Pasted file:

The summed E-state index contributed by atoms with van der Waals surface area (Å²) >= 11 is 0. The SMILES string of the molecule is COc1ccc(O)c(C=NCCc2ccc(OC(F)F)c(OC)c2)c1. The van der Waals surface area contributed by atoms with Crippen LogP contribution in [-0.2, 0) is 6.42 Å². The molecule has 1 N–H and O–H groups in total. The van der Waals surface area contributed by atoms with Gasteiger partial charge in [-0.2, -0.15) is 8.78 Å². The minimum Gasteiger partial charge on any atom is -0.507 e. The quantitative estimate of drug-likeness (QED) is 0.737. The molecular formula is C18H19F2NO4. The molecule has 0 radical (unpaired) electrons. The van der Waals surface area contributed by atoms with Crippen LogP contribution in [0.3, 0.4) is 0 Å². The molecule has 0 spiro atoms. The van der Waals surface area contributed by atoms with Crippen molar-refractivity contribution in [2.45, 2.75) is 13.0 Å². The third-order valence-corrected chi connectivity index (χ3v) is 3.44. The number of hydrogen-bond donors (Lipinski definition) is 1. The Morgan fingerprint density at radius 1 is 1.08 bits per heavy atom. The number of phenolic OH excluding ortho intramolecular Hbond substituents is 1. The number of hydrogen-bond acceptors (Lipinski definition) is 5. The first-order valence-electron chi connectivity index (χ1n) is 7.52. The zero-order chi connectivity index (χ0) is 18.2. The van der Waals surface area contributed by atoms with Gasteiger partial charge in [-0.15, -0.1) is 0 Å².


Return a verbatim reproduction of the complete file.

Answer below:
The summed E-state index contributed by atoms with van der Waals surface area (Å²) >= 11 is 0. The SMILES string of the molecule is COc1ccc(O)c(C=NCCc2ccc(OC(F)F)c(OC)c2)c1. The van der Waals surface area contributed by atoms with Crippen LogP contribution in [-0.2, 0) is 6.42 Å². The molecule has 1 N–H and O–H groups in total. The van der Waals surface area contributed by atoms with Gasteiger partial charge in [-0.2, -0.15) is 8.78 Å². The minimum Gasteiger partial charge on any atom is -0.507 e. The quantitative estimate of drug-likeness (QED) is 0.737. The molecular formula is C18H19F2NO4. The molecule has 0 radical (unpaired) electrons. The van der Waals surface area contributed by atoms with Crippen LogP contribution in [0.3, 0.4) is 0 Å². The molecule has 0 spiro atoms. The van der Waals surface area contributed by atoms with Crippen molar-refractivity contribution in [2.45, 2.75) is 13.0 Å². The third-order valence-corrected chi connectivity index (χ3v) is 3.44. The number of hydrogen-bond donors (Lipinski definition) is 1. The Morgan fingerprint density at radius 1 is 1.08 bits per heavy atom. The number of phenolic OH excluding ortho intramolecular Hbond substituents is 1. The number of hydrogen-bond acceptors (Lipinski definition) is 5. The first-order valence-electron chi connectivity index (χ1n) is 7.52. The zero-order chi connectivity index (χ0) is 18.2. The van der Waals surface area contributed by atoms with Gasteiger partial charge in [-0.15, -0.1) is 0 Å².